Lots of fun at Net Tuesday in San Francisco last night

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Net Tuesday in San Francisco was lots of fun last night at the funky Balazo 18 Art Gallery in SF's Mission District with great presentations by Ed Batista, of Attention Trust and Seth Sternberg from Meebo. We'll have photos and podcasts from the night up soon.

Mark your calendars for the next Net Tuesday, January 10th (location TBA) and if you aren't in SF, but would like to host a Net Tuesday in your own city, contact our Net Tuesday coordinator, Gina Cardazone at gcardazone (AT) compumentor.org.

Free Web Hosting and More for Small 501c3 Groups

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If you are looking for some good, free (!) web hosting for an environmental, social justice or human rights organization - here's a resource that could be right up your alley.  I just found out that the wonderful folks over at ThinkHost offer free web site hosting to small US based 501c3 organizations.  Organizations with an operating budget below $20K can apply for free hosting, larger organizations can apply for discounted hosting.  It's part of their central commitment to being a progressive, socially responsible company.  You can also view a showcase of some of the organizations they host sites for.

create your own low-cost search engine

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Wired News reports on a new program that could be very attractive to some nonprofit orgs.

In a move with potentially far-reaching implications for the search market, Alexa Internet is opening up its huge web crawler to any programmer who wants paid access to its rich trove of internet data.

Alexa, a subsidiary of Amazon.com that is best known for its traffic rankings, on Monday unveiled Alexa Web Search Platform, a set of online tools for searching, indexing, computing, storing and publishing vast quantities of net data.

Cheap and Easy Communication Tools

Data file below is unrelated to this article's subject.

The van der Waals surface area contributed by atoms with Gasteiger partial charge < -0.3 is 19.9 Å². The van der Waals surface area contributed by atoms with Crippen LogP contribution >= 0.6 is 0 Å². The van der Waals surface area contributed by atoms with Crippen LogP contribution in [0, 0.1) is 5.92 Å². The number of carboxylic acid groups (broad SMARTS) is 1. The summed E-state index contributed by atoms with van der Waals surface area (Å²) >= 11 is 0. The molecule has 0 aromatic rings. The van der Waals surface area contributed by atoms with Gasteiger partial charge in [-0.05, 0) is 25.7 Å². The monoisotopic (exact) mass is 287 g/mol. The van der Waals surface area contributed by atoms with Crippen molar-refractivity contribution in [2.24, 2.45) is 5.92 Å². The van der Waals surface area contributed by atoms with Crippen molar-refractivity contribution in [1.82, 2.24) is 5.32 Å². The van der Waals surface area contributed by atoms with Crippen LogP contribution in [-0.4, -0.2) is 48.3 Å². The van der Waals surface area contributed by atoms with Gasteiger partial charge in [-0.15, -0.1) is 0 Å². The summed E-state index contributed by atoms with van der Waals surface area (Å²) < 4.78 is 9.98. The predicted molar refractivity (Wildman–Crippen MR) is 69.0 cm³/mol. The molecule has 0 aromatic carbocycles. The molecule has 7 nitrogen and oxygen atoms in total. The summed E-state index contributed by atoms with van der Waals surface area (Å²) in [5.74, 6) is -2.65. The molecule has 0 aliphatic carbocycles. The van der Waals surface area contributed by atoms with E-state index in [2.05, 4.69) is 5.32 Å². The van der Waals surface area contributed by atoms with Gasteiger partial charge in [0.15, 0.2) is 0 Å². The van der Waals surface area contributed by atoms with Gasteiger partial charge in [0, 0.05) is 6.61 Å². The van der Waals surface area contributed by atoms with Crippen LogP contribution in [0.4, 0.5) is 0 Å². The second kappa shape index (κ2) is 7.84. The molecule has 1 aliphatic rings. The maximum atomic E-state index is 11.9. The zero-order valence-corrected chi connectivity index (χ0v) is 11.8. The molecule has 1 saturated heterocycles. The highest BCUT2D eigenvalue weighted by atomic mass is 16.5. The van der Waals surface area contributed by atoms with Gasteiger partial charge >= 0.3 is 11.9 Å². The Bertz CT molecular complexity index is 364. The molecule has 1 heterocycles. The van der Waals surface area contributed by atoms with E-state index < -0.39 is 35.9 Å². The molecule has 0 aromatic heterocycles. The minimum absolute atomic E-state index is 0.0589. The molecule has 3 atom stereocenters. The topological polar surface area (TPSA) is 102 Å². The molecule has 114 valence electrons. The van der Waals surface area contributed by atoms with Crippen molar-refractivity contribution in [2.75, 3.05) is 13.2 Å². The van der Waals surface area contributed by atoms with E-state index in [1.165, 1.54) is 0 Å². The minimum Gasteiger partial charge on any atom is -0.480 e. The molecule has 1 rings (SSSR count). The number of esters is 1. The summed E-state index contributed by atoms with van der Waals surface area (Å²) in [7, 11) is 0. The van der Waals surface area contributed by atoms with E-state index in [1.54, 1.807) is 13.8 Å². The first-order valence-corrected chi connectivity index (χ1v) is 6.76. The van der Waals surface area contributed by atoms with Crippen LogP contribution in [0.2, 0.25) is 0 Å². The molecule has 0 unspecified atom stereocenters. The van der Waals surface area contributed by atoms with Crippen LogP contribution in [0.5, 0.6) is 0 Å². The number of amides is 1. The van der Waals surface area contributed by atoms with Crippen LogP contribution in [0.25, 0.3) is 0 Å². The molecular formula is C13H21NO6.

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I manage a couple of projects in Europe. I work in San Francisco. The organizations in Europe don’t have much money. My organization doesn’t have much money. I had to find a way to communicate with everyone cheaply and easily, so of course I looked to open source solutions. Let me tell you about two I found and how they helped me overcome my communication challenges.

Skype

You’ve heard about it quite a bit recently. EBay bought the company (it’s based in Luxembourg) so buyers and sellers on the EBay site could talk to one another.

I didn’t have to buy the company, though, I just showed up at http://www.skype.com and downloaded their (then) Beta version, and I was ready to go. Here are the features that sold me on Skype.

New Technologies in Support of Old-School Transportation

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I just sent an email introducing two organizations that I think ought to know about each other.

GhostCycle gathers information about bike accidents in the Seattle area, makes that info available to site visitors (including a very interesting GoogleMap) and uses public art to draw attention to particularly unsafe intersections. GhostCycle is profiled in the Net Squared in Action section of this site.

BikeTalk Radio is a radio show and podcast about bicycling that's recorded in Davis, CA.  The podcast can be listened to anywhere in the world online or by download.  Listeners can subscribe to receive new episodes automatically by RSS.  Recent topics include mountain biking, winter riding tips and California legislation concerning bikes.